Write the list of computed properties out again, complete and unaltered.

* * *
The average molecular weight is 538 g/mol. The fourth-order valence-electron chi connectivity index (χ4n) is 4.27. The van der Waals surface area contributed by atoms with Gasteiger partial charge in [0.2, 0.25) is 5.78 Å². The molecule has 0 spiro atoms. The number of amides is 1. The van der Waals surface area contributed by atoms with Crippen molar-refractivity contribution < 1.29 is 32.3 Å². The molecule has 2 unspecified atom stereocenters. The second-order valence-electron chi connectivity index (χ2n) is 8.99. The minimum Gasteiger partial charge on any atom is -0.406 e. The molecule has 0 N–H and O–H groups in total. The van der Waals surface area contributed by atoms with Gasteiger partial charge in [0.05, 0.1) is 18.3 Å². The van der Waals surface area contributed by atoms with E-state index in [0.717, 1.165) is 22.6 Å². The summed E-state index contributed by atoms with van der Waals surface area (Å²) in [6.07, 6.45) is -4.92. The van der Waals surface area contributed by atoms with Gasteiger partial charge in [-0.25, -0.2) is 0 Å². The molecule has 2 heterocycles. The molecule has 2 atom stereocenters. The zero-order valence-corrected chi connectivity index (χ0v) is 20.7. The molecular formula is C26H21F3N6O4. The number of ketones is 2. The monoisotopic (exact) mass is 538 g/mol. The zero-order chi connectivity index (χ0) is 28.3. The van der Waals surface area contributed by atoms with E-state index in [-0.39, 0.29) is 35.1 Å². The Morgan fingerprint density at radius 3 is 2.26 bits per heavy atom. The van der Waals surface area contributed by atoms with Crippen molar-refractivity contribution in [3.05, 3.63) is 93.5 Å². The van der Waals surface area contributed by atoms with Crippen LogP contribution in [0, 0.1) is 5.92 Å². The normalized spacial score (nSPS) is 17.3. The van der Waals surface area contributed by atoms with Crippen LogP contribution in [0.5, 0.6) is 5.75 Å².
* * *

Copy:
The average molecular weight is 538 g/mol. The fourth-order valence-electron chi connectivity index (χ4n) is 4.27. The van der Waals surface area contributed by atoms with Gasteiger partial charge in [0.2, 0.25) is 5.78 Å². The molecule has 0 spiro atoms. The number of amides is 1. The van der Waals surface area contributed by atoms with Crippen molar-refractivity contribution < 1.29 is 32.3 Å². The molecule has 2 unspecified atom stereocenters. The second-order valence-electron chi connectivity index (χ2n) is 8.99. The minimum Gasteiger partial charge on any atom is -0.406 e. The molecule has 0 N–H and O–H groups in total. The van der Waals surface area contributed by atoms with Gasteiger partial charge in [0.05, 0.1) is 18.3 Å². The van der Waals surface area contributed by atoms with E-state index in [0.717, 1.165) is 22.6 Å². The summed E-state index contributed by atoms with van der Waals surface area (Å²) in [6.07, 6.45) is -4.92. The van der Waals surface area contributed by atoms with Gasteiger partial charge in [-0.25, -0.2) is 0 Å². The molecule has 2 heterocycles. The molecule has 2 atom stereocenters. The zero-order valence-corrected chi connectivity index (χ0v) is 20.7. The molecular formula is C26H21F3N6O4. The number of ketones is 2. The monoisotopic (exact) mass is 538 g/mol. The zero-order chi connectivity index (χ0) is 28.3. The van der Waals surface area contributed by atoms with E-state index in [-0.39, 0.29) is 35.1 Å². The Morgan fingerprint density at radius 3 is 2.26 bits per heavy atom. The van der Waals surface area contributed by atoms with Crippen molar-refractivity contribution in [3.05, 3.63) is 93.5 Å². The van der Waals surface area contributed by atoms with Crippen LogP contribution in [0, 0.1) is 5.92 Å². The normalized spacial score (nSPS) is 17.3. The van der Waals surface area contributed by atoms with Crippen LogP contribution in [0.5, 0.6) is 5.75 Å².